What’s the Senate’s political outlook?
BACKGROUNDER | Expectations for Congress’ upper chamber for the next two years
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U.S. Sen. Raphael Warnock’s election runoff victory in Georgia on Dec. 6 helped Democrats scrape together enough midterm wins to secure a 51-49 Senate majority for the next session of Congress. Sen. Kyrsten Sinema’s dramatic exit from the party made waves on three days later, but the transition might not spell a sea change in the next Congress. Sinema, typically a dependable Democratic vote, says she still plans to caucus with her former party.
Over the next two years, Democrats will try to ram through President Joe Biden’s agenda, but Republican control of the House of Representatives will likely frustrate that goal. Here’s what to expect from Congress’ upper chamber.
How strong is the Democratic majority? To overcome the filibuster’s 60-vote threshold, Democrats still need to convince nine Republicans to support their bills. They could use a workaround known as reconciliation, which requires only a simple majority vote. But that procedure only applies to certain legislation and is subject to the Senate parliamentarian’s approval. Other Democratic headaches: Sinema and Sen. Joe Manchin of West Virginia have often voted against big-spending, Biden-endorsed legislation. Assuming Majority Leader Sen. Chuck Schumer of New York retains his leadership position as expected, he will likely focus on finding common ground with his two problematic caucus members.
But the party in power is more on edge now with three independents, Sinema, Bernie Sanders of Vermont, and Angus King, Jr. of Maine. If only one of them opposes a Democratic-sponsored bill, the party will again rely on Vice President Kamala Harris’ tie-breaking vote. If two or more cross the aisle, the advantage will be lost in any simple majority vote.
So why did Sinema declare as an independent? She’s likely looking toward the future. The high profile Arizona lawmaker faces reelection in 2024 in what is quickly becoming a battleground state. With players like Rep. Ruben Gallego on the horizon—the congressman said he will consider whether to challenge Sinema for her seat with his family over the holidays—registering as an independent likely protects her during a primary election, guaranteeing a split ticket even if Gallego or another Democrat earns the nomination. According to state election law, an independent candidate does not need as many signatures to ensure a spot on the primary ballot as a partisan candidate does. If Sinema can pull enough Democratic votes her way, it will dilute party influence in the purple state.
What will change on Capitol Hill? Nothing much, Schumer hopes. According to the New York Democrat, Sinema asked him if she could keep her committee assignments when she informed him of her decision. He said he readily agreed. But he also didn’t really have a choice. Of paramount importance for the majority leader right now is a shakeup in committees. As an independent, Sinema will no longer attend caucus lunches, but word on the hill is that she’s been skipping those anyway.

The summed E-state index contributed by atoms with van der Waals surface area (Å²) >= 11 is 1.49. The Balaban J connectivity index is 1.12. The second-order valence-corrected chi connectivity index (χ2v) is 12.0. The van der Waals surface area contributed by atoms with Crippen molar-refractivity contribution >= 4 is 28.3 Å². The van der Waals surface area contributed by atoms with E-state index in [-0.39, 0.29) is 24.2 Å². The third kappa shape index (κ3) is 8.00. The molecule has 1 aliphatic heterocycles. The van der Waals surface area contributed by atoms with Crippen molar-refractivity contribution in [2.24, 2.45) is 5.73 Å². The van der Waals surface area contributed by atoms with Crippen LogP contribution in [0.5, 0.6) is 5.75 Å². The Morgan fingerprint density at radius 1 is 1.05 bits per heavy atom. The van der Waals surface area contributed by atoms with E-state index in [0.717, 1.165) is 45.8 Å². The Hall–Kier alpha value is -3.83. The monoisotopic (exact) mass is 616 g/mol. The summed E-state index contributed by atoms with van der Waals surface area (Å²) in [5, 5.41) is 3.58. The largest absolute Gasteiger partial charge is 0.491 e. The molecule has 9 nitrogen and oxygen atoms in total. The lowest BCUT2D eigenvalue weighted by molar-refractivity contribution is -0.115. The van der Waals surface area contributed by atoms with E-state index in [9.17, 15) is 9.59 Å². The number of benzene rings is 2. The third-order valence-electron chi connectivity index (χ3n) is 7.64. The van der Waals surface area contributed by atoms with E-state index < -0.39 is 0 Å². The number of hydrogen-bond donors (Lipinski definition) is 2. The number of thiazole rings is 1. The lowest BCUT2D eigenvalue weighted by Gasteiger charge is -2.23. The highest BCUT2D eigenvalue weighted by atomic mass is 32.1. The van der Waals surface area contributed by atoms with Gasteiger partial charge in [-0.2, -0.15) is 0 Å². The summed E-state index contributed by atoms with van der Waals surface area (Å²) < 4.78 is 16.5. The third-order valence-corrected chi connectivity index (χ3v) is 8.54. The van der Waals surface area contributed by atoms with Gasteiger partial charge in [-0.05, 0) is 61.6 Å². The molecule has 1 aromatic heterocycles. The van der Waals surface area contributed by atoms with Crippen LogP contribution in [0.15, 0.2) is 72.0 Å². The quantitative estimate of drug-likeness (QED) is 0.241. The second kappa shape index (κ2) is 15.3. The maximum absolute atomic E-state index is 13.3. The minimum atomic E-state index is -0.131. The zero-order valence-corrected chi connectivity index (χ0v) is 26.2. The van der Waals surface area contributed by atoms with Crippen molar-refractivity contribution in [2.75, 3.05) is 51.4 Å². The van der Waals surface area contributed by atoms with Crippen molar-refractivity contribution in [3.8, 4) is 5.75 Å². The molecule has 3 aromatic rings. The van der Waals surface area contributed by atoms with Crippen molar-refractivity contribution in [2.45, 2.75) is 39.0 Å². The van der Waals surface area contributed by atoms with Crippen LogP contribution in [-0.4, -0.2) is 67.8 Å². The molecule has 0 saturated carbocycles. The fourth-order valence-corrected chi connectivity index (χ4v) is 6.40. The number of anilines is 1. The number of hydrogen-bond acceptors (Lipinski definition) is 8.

“Kyrsten is independent; that’s how she’s always been,” Schumer said in a statement. “I believe she’s a good and effective senator and am looking forward to a productive session in the new Democratic majority Senate. We will maintain our new majority on committees, exercise our subpoena power, and be able to clear nominees without discharge votes.”
What does Sinema say? For her part, Sinema says her realignment more accurately represents her state and that she wants to get back to civility in the public square.
“Americans are more united than the national parties would have us believe,” Sinema wrote in an op-ed published Friday in the Arizona Republic. “Arizonans—including many registered as Democrats or Republicans—are eager for leaders who focus on common-sense solutions rather than party doctrine.”
So, what types of bills can we expect from the new Congress? Party leaders will likely struggle to pass any controversial legislation through both chambers, including pro-life bills that House Republicans might push forward. Instead, legislative efforts will likely center on must-pass funding packages such as the federal budget bill. If lawmakers can find a budgetary justification, they can add pet policies—sometimes called “Christmas tree amendments”—and hang them on appropriations bills. Senate Democrats will continue to advance confirmation of Biden’s judicial appointments and plan to scrutinize what they see as underregulated industries such as Big Tech and cryptocurrency.
Where will the negotiating happen? Inside committees, where much of Congress’ behind-the-scenes dealing occurs. The Senate’s 24 committees each has had an equal number of Democrats and Republicans to represent the chamber’s 50-50 split. With Warnock retaining his seat, however, the ratio can shift in favor of the Democrats. Committees with even a one-vote Democratic majority will be able to issue subpoenas without Republican support.
Who has the most clout? Longtime Sen. Patrick Leahy, D-Vt., is retiring and passing the baton of leadership over the Senate Appropriations Committee to Patty Murray of Washington. Moderate Republican Sen. Susan Collins of Maine is slated to become the committee’s ranking member. These two women, along with their House committee counterparts, are viewed as the “four corners” of congressional leadership. Both appropriations committees will determine what funding is provided and what policy riders will get attached.
Editor’s note: This is an expanded and updated version of the Backgrounder that appeared in the Dec. 24, 2022, print issue.
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